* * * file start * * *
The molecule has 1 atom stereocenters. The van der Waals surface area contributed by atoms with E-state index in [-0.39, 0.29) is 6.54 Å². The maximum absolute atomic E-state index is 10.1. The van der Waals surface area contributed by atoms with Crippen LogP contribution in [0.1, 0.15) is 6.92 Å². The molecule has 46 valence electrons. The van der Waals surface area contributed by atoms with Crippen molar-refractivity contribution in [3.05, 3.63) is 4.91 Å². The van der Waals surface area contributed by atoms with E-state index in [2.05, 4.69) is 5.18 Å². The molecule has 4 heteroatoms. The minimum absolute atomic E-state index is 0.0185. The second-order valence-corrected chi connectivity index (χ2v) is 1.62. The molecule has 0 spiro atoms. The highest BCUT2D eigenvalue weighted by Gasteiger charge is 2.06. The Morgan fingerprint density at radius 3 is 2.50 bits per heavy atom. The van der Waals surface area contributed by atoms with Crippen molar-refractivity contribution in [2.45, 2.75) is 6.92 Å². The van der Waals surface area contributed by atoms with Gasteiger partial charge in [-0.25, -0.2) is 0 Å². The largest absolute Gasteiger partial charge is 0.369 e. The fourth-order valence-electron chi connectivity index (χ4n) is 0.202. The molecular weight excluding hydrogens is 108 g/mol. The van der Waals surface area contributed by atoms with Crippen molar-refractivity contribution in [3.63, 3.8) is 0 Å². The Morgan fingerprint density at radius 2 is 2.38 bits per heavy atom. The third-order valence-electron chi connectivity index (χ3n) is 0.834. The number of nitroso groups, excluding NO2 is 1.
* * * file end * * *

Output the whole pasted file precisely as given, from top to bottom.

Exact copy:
The molecule has 1 atom stereocenters. The van der Waals surface area contributed by atoms with E-state index in [-0.39, 0.29) is 6.54 Å². The maximum absolute atomic E-state index is 10.1. The van der Waals surface area contributed by atoms with Crippen LogP contribution in [0.1, 0.15) is 6.92 Å². The molecule has 46 valence electrons. The van der Waals surface area contributed by atoms with Crippen molar-refractivity contribution in [3.05, 3.63) is 4.91 Å². The van der Waals surface area contributed by atoms with E-state index in [2.05, 4.69) is 5.18 Å². The molecule has 4 heteroatoms. The minimum absolute atomic E-state index is 0.0185. The second-order valence-corrected chi connectivity index (χ2v) is 1.62. The molecule has 0 spiro atoms. The highest BCUT2D eigenvalue weighted by Gasteiger charge is 2.06. The Morgan fingerprint density at radius 3 is 2.50 bits per heavy atom. The van der Waals surface area contributed by atoms with Crippen molar-refractivity contribution in [2.45, 2.75) is 6.92 Å². The van der Waals surface area contributed by atoms with Gasteiger partial charge in [-0.25, -0.2) is 0 Å². The largest absolute Gasteiger partial charge is 0.369 e. The fourth-order valence-electron chi connectivity index (χ4n) is 0.202. The molecular weight excluding hydrogens is 108 g/mol. The van der Waals surface area contributed by atoms with Crippen molar-refractivity contribution in [3.63, 3.8) is 0 Å². The Morgan fingerprint density at radius 2 is 2.38 bits per heavy atom. The third-order valence-electron chi connectivity index (χ3n) is 0.834. The number of nitroso groups, excluding NO2 is 1.